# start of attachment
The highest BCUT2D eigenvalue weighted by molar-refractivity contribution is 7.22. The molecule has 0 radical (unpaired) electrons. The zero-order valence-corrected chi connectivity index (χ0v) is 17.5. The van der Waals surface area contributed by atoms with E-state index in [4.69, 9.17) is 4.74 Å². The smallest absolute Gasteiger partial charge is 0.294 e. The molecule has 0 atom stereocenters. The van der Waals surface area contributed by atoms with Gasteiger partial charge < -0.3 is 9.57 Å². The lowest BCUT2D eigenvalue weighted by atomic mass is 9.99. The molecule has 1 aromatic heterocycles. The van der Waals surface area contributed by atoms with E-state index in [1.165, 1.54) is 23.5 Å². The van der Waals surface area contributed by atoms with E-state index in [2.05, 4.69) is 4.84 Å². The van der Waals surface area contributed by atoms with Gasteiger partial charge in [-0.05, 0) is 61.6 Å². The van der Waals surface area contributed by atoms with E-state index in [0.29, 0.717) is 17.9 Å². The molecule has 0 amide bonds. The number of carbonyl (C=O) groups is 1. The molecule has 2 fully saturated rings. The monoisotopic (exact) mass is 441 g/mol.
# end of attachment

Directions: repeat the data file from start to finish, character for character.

The highest BCUT2D eigenvalue weighted by molar-refractivity contribution is 7.22. The molecule has 0 radical (unpaired) electrons. The zero-order valence-corrected chi connectivity index (χ0v) is 17.5. The van der Waals surface area contributed by atoms with E-state index in [4.69, 9.17) is 4.74 Å². The smallest absolute Gasteiger partial charge is 0.294 e. The molecule has 0 atom stereocenters. The van der Waals surface area contributed by atoms with Gasteiger partial charge < -0.3 is 9.57 Å². The lowest BCUT2D eigenvalue weighted by atomic mass is 9.99. The molecule has 1 aromatic heterocycles. The van der Waals surface area contributed by atoms with E-state index in [1.165, 1.54) is 23.5 Å². The van der Waals surface area contributed by atoms with E-state index in [2.05, 4.69) is 4.84 Å². The van der Waals surface area contributed by atoms with Gasteiger partial charge in [-0.05, 0) is 61.6 Å². The van der Waals surface area contributed by atoms with E-state index in [0.29, 0.717) is 17.9 Å². The molecule has 0 amide bonds. The number of carbonyl (C=O) groups is 1. The molecule has 2 fully saturated rings. The monoisotopic (exact) mass is 441 g/mol.